Before the first coronavirus case even appeared in Putnam County, residents and community leaders embraced the opportunity to set politics aside and work together for the common good, putting health and safety first. That’s the kind of leadership people are looking for and what we at Putnam County government continue to represent.
So, I was disappointed and, frankly, stunned to read Philipstown Town Supervisor Richard Shea’s letter saying that the county government under my leadership has not taken appropriate action to protect Putnam residents during this awful COVID-19 pandemic.
He is simply wrong. As county executive, I, and the employees who are running the county government with just 50 percent staffing, are laser-focused on protecting our residents, workers and communities from the devastation this global pandemic has caused elsewhere.
I have repeatedly demanded state Health Department officials set up a test site in Putnam so that we could get accurate data quickly and respond appropriately.
Although there are many who would like to take credit for the drive-thru testing the county Health Department ran recently, all of the credit should go to our incredibly dedicated and hard-working Health Department staff. This limited testing is not enough, as we have let the state know, and we intend to keep pressing the state for more.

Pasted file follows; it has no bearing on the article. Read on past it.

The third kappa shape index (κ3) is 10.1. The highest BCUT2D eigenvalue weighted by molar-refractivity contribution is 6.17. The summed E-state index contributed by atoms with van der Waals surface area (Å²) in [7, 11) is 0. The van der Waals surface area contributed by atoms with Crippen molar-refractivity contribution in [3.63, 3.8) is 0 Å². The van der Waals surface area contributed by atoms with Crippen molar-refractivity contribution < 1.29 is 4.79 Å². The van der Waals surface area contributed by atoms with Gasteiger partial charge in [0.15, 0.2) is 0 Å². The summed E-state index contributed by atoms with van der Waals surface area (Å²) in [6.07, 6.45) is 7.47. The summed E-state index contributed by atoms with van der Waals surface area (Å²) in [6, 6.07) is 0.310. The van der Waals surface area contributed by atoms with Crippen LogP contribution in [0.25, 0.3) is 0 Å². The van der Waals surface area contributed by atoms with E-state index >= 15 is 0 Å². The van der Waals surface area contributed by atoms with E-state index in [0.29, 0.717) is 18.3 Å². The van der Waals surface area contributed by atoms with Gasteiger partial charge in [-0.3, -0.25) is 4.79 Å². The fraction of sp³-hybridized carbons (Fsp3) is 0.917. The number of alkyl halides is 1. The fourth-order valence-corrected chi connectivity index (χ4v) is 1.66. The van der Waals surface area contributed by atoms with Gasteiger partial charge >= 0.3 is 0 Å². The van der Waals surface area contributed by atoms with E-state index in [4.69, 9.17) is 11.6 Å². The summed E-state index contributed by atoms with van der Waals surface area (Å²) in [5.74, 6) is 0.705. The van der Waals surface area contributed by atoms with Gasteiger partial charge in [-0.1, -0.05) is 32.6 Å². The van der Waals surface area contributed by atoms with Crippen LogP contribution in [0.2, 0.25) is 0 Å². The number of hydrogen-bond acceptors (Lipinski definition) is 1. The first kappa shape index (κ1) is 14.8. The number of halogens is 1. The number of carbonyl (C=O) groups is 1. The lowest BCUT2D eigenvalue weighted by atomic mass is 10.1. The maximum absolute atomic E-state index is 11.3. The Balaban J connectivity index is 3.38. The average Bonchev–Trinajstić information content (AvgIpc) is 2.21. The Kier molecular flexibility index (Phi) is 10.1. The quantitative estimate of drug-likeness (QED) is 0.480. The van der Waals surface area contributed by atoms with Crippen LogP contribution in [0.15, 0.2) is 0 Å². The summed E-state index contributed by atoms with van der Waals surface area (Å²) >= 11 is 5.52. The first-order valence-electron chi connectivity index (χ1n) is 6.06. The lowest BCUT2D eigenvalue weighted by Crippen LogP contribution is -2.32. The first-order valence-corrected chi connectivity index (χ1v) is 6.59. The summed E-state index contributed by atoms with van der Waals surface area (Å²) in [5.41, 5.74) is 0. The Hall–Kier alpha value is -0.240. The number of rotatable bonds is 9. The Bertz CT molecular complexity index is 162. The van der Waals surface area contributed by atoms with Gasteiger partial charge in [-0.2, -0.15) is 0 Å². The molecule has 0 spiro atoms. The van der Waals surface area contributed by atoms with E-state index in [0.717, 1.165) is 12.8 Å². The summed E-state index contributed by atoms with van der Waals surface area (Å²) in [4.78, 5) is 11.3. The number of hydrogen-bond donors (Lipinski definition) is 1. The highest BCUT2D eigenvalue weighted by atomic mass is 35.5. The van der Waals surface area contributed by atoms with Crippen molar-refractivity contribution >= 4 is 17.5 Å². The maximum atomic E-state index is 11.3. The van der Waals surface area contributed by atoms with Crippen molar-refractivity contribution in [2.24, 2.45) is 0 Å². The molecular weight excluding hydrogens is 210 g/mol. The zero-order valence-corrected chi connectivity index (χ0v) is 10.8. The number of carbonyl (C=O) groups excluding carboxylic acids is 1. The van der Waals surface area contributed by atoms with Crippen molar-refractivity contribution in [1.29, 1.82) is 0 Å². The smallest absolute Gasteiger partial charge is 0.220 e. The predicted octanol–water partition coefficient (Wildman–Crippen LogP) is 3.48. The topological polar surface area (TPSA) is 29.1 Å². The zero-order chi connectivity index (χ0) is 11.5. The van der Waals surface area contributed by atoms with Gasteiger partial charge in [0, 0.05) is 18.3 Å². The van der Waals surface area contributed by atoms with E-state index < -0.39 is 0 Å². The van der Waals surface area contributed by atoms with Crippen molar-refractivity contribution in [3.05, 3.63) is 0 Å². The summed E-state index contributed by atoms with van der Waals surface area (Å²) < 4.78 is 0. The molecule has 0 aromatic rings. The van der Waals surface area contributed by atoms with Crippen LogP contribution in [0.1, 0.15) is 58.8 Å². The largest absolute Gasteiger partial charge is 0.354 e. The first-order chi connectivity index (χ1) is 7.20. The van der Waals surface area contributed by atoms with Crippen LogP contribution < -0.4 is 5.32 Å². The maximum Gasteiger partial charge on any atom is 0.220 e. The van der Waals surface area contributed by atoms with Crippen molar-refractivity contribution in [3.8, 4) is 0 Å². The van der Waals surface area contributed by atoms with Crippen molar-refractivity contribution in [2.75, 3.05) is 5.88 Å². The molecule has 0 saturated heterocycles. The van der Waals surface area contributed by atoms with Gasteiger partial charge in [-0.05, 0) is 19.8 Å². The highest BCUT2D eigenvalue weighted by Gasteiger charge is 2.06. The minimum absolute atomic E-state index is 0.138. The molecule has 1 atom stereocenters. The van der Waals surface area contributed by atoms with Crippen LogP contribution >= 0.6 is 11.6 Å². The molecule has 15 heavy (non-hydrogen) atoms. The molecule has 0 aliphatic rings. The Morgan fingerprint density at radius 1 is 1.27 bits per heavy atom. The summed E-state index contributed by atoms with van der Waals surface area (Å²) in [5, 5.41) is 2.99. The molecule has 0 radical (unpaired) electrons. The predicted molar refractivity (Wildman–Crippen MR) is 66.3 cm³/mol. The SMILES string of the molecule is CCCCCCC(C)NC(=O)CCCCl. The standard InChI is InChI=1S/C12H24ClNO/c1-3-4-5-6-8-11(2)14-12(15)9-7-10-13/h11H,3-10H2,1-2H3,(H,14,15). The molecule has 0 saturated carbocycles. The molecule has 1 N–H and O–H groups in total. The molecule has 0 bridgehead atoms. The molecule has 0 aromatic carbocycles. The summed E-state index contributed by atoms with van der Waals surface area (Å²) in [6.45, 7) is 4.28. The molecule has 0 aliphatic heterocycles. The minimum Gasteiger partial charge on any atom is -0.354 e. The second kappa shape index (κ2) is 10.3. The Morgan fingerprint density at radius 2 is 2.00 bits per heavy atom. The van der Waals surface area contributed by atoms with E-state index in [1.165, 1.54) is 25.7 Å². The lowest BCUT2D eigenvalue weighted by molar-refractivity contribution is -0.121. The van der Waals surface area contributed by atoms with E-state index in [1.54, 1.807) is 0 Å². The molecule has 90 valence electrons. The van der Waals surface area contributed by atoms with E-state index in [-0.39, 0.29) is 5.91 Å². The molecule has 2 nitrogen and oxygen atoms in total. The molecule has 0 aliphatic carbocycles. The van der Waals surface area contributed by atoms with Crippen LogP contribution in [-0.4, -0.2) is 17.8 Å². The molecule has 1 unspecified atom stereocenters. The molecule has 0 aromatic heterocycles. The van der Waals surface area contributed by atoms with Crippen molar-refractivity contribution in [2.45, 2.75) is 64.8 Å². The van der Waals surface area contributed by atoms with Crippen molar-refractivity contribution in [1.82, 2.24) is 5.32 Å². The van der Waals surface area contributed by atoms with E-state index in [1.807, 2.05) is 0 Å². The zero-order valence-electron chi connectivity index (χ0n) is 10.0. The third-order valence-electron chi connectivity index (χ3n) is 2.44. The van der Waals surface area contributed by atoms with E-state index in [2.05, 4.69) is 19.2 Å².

Just last week, I requested the Legislature transfer more than $220,000 in funds to cover the cost of essential personal protective equipment that our Bureau of Emergency Services and Purchasing Department were savvy enough to locate in this time of scarcity. Those supplies will not only go to county first-responders and health care workers, but to first-responder groups from municipalities as well.
Information is vital and so, after every day’s conference call with the Health Department, Putnam Hospital President Peter Kelly, relevant county department heads and legislative leaders, we post a dashboard showing our latest COVID-19 data.
In addition to that daily call, I have daily briefings with the governor, the White House, the New York State Association of Counties and Dr. Michael Nesheiwat, Putnam’s health commissioner. All of these calls and actions are in service of protecting the 99,000 residents of Putnam County. At the same time, the county leadership is wrestling with a state budget handed down to us with gaping holes to fill.
Putnam County has teamed up with the United Way of Westchester and Putnam and the Food Bank of the Hudson Valley to provide food to families and seniors who face a new economic uncertainty.
The COVID-19 public health crisis has had an impact on our Main Street economy, our schools and our families. This administration is working hard to aid those businesses, employers, workers and families.
The road to recovery is uncharted, but Putnam County government will be there to assist every step of the way. It would help if we all worked together.
MaryEllen Odell, Carmel
Odell is the Putnam County executive.